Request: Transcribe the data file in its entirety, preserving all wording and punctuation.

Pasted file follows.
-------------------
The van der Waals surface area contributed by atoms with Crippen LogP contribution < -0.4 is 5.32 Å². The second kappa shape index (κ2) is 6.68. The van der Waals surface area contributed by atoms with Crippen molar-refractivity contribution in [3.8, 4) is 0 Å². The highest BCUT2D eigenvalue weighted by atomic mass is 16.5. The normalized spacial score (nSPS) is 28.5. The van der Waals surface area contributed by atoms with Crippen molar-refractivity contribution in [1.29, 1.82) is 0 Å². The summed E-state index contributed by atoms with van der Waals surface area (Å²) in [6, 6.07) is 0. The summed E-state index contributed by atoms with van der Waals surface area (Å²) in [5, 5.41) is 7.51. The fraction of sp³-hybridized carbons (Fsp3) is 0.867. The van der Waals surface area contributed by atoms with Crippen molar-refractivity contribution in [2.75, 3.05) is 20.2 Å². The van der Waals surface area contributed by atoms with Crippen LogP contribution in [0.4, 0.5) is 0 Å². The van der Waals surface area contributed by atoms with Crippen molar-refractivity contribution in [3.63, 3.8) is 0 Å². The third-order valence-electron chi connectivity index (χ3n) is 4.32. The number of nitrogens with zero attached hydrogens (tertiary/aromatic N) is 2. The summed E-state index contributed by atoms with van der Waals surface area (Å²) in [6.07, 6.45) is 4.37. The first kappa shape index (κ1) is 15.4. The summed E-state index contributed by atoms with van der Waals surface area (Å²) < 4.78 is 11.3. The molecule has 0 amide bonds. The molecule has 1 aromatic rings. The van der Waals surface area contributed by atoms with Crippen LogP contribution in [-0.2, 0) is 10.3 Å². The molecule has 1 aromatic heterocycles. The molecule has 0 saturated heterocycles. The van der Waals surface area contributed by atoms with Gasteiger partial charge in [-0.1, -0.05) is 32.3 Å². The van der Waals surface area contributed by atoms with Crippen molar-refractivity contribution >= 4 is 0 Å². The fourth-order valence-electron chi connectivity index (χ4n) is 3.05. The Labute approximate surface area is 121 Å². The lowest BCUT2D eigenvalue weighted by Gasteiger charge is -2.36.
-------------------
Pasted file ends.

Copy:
The van der Waals surface area contributed by atoms with Crippen LogP contribution < -0.4 is 5.32 Å². The second kappa shape index (κ2) is 6.68. The van der Waals surface area contributed by atoms with Crippen molar-refractivity contribution in [3.8, 4) is 0 Å². The highest BCUT2D eigenvalue weighted by atomic mass is 16.5. The normalized spacial score (nSPS) is 28.5. The van der Waals surface area contributed by atoms with Crippen molar-refractivity contribution in [1.29, 1.82) is 0 Å². The summed E-state index contributed by atoms with van der Waals surface area (Å²) in [6, 6.07) is 0. The summed E-state index contributed by atoms with van der Waals surface area (Å²) in [5, 5.41) is 7.51. The fraction of sp³-hybridized carbons (Fsp3) is 0.867. The van der Waals surface area contributed by atoms with Crippen molar-refractivity contribution in [2.75, 3.05) is 20.2 Å². The van der Waals surface area contributed by atoms with Crippen LogP contribution in [0.4, 0.5) is 0 Å². The van der Waals surface area contributed by atoms with Crippen molar-refractivity contribution in [3.63, 3.8) is 0 Å². The third-order valence-electron chi connectivity index (χ3n) is 4.32. The number of nitrogens with zero attached hydrogens (tertiary/aromatic N) is 2. The summed E-state index contributed by atoms with van der Waals surface area (Å²) in [6.07, 6.45) is 4.37. The first kappa shape index (κ1) is 15.4. The summed E-state index contributed by atoms with van der Waals surface area (Å²) < 4.78 is 11.3. The molecule has 0 amide bonds. The molecule has 1 aromatic rings. The van der Waals surface area contributed by atoms with Crippen LogP contribution in [-0.2, 0) is 10.3 Å². The molecule has 1 aromatic heterocycles. The molecule has 0 saturated heterocycles. The van der Waals surface area contributed by atoms with Gasteiger partial charge in [-0.1, -0.05) is 32.3 Å². The van der Waals surface area contributed by atoms with Crippen molar-refractivity contribution >= 4 is 0 Å². The fourth-order valence-electron chi connectivity index (χ4n) is 3.05. The Labute approximate surface area is 121 Å². The lowest BCUT2D eigenvalue weighted by Gasteiger charge is -2.36.